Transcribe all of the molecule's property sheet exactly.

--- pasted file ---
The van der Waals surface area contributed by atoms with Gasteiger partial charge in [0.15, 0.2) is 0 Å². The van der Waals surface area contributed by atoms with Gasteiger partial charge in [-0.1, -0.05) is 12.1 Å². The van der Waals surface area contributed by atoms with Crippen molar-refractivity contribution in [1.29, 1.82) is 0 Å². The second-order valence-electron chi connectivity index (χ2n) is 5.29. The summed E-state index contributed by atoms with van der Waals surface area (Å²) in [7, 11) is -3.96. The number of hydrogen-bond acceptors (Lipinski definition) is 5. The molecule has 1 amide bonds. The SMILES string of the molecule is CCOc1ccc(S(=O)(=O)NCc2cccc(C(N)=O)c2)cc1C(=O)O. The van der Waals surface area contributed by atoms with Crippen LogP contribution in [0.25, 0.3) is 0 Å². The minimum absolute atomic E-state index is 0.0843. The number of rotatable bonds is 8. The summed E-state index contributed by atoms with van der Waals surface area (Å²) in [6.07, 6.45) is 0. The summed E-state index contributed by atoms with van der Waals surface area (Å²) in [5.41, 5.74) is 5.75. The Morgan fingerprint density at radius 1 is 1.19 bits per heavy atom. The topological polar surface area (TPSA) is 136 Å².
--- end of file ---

The van der Waals surface area contributed by atoms with Gasteiger partial charge in [0.15, 0.2) is 0 Å². The van der Waals surface area contributed by atoms with Gasteiger partial charge in [-0.1, -0.05) is 12.1 Å². The van der Waals surface area contributed by atoms with Crippen molar-refractivity contribution in [1.29, 1.82) is 0 Å². The second-order valence-electron chi connectivity index (χ2n) is 5.29. The summed E-state index contributed by atoms with van der Waals surface area (Å²) in [7, 11) is -3.96. The number of hydrogen-bond acceptors (Lipinski definition) is 5. The molecule has 1 amide bonds. The SMILES string of the molecule is CCOc1ccc(S(=O)(=O)NCc2cccc(C(N)=O)c2)cc1C(=O)O. The van der Waals surface area contributed by atoms with Crippen LogP contribution in [0.25, 0.3) is 0 Å². The minimum absolute atomic E-state index is 0.0843. The number of rotatable bonds is 8. The summed E-state index contributed by atoms with van der Waals surface area (Å²) in [6.07, 6.45) is 0. The summed E-state index contributed by atoms with van der Waals surface area (Å²) in [5.41, 5.74) is 5.75. The Morgan fingerprint density at radius 1 is 1.19 bits per heavy atom. The topological polar surface area (TPSA) is 136 Å².